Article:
Aptitude

One must wonder what it is to be truly good at what you do. Is it your training? Your experience? Well, all of these play a major factor in the world of business, but the first step is to know yourself.


The greatest figures in history could tell you who they are at a moment’s notice. For example, Sun Tzu said “If you know the enemy and know yourself, you need not fear the results of a hundred battles.” A little history lesson on Sun Tzu. He was an ancient Chinese general, writer, and philosopher who was born around 545 BCE. He is also the author of The Art of War from which this quote was taken. A book I highly recommend. It is one the first books in history created on how to win! Although it was written in a military context, it can be applied to everything from sports to business. Sun Tzu makes many great points on knowing yourself. Some people will go their entire lives without knowing who they are, while others will go about thinking they are the opposite of who they truly are.


How does one go about finding themselves? Well, there are many answers to that. The voice from your childhood would say to go on some long and arduous journey. If you are spiritual, you would probably say that going into the woods meditating or chanting some ancient scriptures for a few days would do the trick. To the average reader of this blog however, these ideas all sound a bit much right? Well, you are right. We live in a modern age with scientific approaches to this age old question. Who am I?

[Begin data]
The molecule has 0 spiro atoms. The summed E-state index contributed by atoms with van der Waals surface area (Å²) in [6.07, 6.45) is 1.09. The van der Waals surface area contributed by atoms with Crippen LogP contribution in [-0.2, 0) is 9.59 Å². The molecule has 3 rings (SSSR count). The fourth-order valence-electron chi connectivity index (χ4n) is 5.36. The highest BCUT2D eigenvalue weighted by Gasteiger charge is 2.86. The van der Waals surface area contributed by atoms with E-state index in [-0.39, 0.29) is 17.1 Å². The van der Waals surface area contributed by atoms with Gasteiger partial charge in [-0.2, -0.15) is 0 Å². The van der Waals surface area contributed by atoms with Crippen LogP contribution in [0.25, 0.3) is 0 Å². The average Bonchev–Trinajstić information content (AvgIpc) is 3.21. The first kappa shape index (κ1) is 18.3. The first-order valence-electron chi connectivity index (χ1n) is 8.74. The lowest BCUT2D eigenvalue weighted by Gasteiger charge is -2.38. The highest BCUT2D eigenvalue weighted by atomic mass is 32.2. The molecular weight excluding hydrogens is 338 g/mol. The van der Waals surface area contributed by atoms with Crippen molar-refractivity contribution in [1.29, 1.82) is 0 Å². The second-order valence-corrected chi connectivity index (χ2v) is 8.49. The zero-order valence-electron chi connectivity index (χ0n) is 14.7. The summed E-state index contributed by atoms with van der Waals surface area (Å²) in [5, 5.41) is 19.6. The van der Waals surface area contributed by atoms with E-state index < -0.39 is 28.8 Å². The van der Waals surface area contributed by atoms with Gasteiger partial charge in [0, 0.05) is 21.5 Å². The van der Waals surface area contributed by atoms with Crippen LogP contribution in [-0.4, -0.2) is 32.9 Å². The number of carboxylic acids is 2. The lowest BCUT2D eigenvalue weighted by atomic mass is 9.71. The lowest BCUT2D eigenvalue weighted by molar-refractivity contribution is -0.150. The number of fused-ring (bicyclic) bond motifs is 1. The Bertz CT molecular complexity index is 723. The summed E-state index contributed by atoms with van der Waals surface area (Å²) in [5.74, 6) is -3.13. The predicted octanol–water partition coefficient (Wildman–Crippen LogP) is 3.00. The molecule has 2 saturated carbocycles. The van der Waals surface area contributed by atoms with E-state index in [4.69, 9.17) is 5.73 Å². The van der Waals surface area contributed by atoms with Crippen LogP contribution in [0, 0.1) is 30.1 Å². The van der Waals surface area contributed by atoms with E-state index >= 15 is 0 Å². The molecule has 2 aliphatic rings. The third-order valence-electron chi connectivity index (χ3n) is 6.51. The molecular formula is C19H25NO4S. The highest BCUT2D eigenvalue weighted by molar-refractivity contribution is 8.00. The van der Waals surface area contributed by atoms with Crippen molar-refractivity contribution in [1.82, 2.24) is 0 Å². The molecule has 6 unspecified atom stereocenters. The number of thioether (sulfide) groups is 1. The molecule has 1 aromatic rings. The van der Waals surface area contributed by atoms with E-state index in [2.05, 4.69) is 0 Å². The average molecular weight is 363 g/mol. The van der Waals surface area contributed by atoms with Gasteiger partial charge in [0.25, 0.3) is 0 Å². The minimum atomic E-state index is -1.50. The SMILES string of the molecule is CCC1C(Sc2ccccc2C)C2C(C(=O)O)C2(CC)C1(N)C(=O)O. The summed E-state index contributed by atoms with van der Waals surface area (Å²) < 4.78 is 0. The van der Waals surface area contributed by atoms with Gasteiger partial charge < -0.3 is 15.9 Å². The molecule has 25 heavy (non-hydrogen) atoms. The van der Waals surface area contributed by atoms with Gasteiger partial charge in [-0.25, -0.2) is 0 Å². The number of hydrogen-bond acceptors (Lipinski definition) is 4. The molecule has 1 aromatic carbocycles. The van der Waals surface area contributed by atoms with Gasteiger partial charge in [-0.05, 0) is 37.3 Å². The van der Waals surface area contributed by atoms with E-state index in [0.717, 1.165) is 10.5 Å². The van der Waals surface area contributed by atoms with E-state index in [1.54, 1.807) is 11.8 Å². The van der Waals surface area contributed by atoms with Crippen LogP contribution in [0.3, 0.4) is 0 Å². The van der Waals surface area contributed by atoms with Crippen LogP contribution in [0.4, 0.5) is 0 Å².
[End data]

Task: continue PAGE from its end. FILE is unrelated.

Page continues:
You all have heard about aptitude tests. The dictionary says the word aptitude is “a natural ability to do something.” This is what these test analyze. What are your strong points and weak points? These tests are different from what you see on Facebook. They are created by doctors, sociologists, and psychologists to properly analyze traits you have and find out who you are. The one test I will be showing you is the Merrill-Reid personality test.


Take the test here: Personality Quiz


If you took the test, you will notice you have been identified as either an expressive, driver, amiable, or analytical. Each of these social styles have their advantages and disadvantages. The following graph shows each style’s traits, strengths, and weaknesses.



The key here is to learn your social style and learn how to adapt to other people’s social styles. If you truly want to conduct business with someone, you must learn what their social style is. You can do this from just looking at them and their surroundings. For example, a driver dresses plainly and professionally with a small hint of control (ex. red tie). His or her office is simple yet elegant.


An expressive dresses very flashily (ex. red plaid suit) His or her office is full of hints of interest such as golf, music, etc. An amiable is the sentimental. You can see an amiable dressing with warm colors or floral patterns. A good example of an amiable is Mr.Rogers! An amiable’s office is full of mementos and family photos.

Finally, you have the analytical. The analytical dresses for function. (ex. shirt pockets) These guys are the brains. You can usually find their office piled with spreadsheets, charts, and graphs.


You can also tell by what job they have. Drivers are usually executives and CEOs. Expressive people make up marketing and advertising. Amiable types mostly surround the human element of business such as human resources and customer relations. The analytical people make up the financial and technological sectors of business such as accounting and Information Technology.


All of these vary by person but for the most part are quite accurate.

There are many other aptitude test out there. It is beneficial (and fun) to discover what these tests will group you under. Learn who you are, learn who others are, and then you can always know how to conduct business in any situation you may be in. I hope you all take the time to discover more about what makes you truly unique.

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2018

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